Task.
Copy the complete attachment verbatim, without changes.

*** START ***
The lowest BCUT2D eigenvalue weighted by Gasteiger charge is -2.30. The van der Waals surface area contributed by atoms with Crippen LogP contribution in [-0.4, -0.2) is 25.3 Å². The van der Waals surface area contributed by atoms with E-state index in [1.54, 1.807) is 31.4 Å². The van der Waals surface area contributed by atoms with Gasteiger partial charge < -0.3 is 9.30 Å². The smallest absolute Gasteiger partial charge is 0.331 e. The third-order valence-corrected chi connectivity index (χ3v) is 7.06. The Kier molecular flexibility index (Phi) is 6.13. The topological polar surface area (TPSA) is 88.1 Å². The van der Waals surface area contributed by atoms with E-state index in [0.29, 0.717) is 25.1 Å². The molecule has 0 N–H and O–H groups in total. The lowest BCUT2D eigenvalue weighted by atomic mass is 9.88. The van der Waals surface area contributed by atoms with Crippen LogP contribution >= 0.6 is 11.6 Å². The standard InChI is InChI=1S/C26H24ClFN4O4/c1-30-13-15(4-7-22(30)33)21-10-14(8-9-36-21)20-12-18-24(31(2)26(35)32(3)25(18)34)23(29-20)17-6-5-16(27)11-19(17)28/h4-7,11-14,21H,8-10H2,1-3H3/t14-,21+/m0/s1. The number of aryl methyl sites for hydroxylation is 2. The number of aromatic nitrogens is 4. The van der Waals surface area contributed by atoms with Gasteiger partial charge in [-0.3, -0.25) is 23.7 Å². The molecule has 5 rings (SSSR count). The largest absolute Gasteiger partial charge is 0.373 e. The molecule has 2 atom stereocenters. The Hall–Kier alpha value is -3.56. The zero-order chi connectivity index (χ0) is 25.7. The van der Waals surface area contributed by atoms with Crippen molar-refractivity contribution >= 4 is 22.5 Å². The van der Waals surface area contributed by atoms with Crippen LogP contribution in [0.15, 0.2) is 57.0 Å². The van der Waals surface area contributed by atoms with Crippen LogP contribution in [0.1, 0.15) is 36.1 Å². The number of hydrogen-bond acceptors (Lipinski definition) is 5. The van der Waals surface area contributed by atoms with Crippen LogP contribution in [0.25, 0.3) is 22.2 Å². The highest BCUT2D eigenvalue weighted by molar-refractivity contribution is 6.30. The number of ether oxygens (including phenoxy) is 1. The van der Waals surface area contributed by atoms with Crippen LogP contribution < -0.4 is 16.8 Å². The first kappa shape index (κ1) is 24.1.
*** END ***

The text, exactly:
The lowest BCUT2D eigenvalue weighted by Gasteiger charge is -2.30. The van der Waals surface area contributed by atoms with Crippen LogP contribution in [-0.4, -0.2) is 25.3 Å². The van der Waals surface area contributed by atoms with E-state index in [1.54, 1.807) is 31.4 Å². The van der Waals surface area contributed by atoms with Gasteiger partial charge < -0.3 is 9.30 Å². The smallest absolute Gasteiger partial charge is 0.331 e. The third-order valence-corrected chi connectivity index (χ3v) is 7.06. The Kier molecular flexibility index (Phi) is 6.13. The topological polar surface area (TPSA) is 88.1 Å². The van der Waals surface area contributed by atoms with E-state index in [0.29, 0.717) is 25.1 Å². The molecule has 0 N–H and O–H groups in total. The lowest BCUT2D eigenvalue weighted by atomic mass is 9.88. The van der Waals surface area contributed by atoms with Crippen LogP contribution >= 0.6 is 11.6 Å². The standard InChI is InChI=1S/C26H24ClFN4O4/c1-30-13-15(4-7-22(30)33)21-10-14(8-9-36-21)20-12-18-24(31(2)26(35)32(3)25(18)34)23(29-20)17-6-5-16(27)11-19(17)28/h4-7,11-14,21H,8-10H2,1-3H3/t14-,21+/m0/s1. The number of aryl methyl sites for hydroxylation is 2. The number of aromatic nitrogens is 4. The van der Waals surface area contributed by atoms with Gasteiger partial charge in [-0.3, -0.25) is 23.7 Å². The molecule has 5 rings (SSSR count). The largest absolute Gasteiger partial charge is 0.373 e. The molecule has 2 atom stereocenters. The Hall–Kier alpha value is -3.56. The zero-order chi connectivity index (χ0) is 25.7. The van der Waals surface area contributed by atoms with Crippen molar-refractivity contribution >= 4 is 22.5 Å². The van der Waals surface area contributed by atoms with Crippen LogP contribution in [0.15, 0.2) is 57.0 Å². The van der Waals surface area contributed by atoms with Crippen LogP contribution in [0.1, 0.15) is 36.1 Å². The number of hydrogen-bond acceptors (Lipinski definition) is 5. The van der Waals surface area contributed by atoms with Crippen LogP contribution in [0.25, 0.3) is 22.2 Å². The highest BCUT2D eigenvalue weighted by molar-refractivity contribution is 6.30. The number of ether oxygens (including phenoxy) is 1. The van der Waals surface area contributed by atoms with Crippen LogP contribution < -0.4 is 16.8 Å². The first kappa shape index (κ1) is 24.1.